Mariupol Marks One Year Since Deadly Shelling
Pro-Russian separatists shelled the city on January 24, 2015, firing more than 120 Grad rockets and leaving 31 people dead and more than 120 injured. (Ukrainian Service)
Protester Disrupts Graffiti Artists' Trial In Minsk
A protester shouting “No to political repression" and "Art is not a crime” disrupted the Minsk trial of three graffiti artists who are charged with property damage and hooliganism after painting political slogans on buildings.
Serbian Photographers Protest Copyright Changes
Serbian photojournalists destroyed their own prints in protest against government proposals to remove copyright protection from their work. (Balkan Service)
A video filmed before Chechen leader Ramzan Kadyrov’s recent verbal attacks against Russian opposition figures helps explain why his disfavor evokes terror. This is what happened when Ayshat Inaeva complained about her utility bills on WhatsApp.
Putin’s Selective Reading Of Soviet History
Speaking to pro-Kremlin activists in the southern city of Stavropol on January 25, Russian President Vladimir Putin again accused Soviet founder Vladimir Lenin of setting off the time bomb that blew the Soviet Union apart.
Security Fears Trumping Human Rights Protections, Says New Report
In its World Report 2016, Human Rights Watch has documented "the most intense crackdown on independent groups in recent times."
Roundtable: Central Asia And The Iranian Trade Route
Iran’s reentry into global trade could afford Central Asian states easier access to global markets, transport routes, and the Persian Gulf.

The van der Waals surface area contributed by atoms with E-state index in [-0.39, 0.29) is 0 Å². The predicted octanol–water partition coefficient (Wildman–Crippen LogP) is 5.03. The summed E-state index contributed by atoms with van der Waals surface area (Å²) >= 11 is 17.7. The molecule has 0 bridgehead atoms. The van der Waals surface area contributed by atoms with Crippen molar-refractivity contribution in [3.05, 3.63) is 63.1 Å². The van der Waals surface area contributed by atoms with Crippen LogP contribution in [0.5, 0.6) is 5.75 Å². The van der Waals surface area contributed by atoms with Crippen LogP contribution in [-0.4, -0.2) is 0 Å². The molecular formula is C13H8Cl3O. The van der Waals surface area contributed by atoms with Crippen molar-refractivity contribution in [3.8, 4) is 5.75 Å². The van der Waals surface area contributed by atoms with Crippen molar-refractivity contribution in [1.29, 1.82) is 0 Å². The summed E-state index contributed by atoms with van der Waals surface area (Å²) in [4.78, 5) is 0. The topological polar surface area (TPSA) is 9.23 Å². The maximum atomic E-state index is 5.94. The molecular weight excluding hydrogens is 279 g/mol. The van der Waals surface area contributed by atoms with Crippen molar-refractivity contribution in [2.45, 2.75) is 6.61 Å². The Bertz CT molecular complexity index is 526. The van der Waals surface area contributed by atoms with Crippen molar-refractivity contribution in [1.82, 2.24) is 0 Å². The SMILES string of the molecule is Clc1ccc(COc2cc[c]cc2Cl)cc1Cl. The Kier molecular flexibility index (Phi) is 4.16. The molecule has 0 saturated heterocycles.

‘They Say Andropov Was A Jew’
The president of Russia’s Jewish Congress Yuri Kanner told RFE/RL that anti-semitism in Russia has dramatically decreased, and that Russia should prosecute those who deny crimes under Stalin, not the Holocaust. (In Russian)
‘You Have A Jewish Face’
Russian actor and director Konstantin Ratser was turned away after auditioning for a role in a movie about pre-Christian Russia because of his last name. (In Russian)
As Corruption Gains, Russians Fear Anti-Constitutional Coup
A Levada Center poll finds that 42 percent of Russian respondents believe that new laws protecting corrupt officials and increased prosecutions of whistle-blowers amount to a “silent constitutional coup.” (In Russian)
INFOGRAPHIC: Will Russia's Rainy-Day Funds Run Dry?
If oil prices don't rise sharply soon, Russia may have to dip further into these funds to plug its budget deficit.
MOST READ: Osokin Switched Off His TV Set
In a “most-read” interview on RFE/RL’s Russian Service website, prominent Russian TV news anchor Mikhail Osokin, most recently with Ren-TV and fired from Russia’s independent NTV channel several years ago, discussed demands on journalists in Russia and said that they and authorities should be subject to lustration. (In Russian)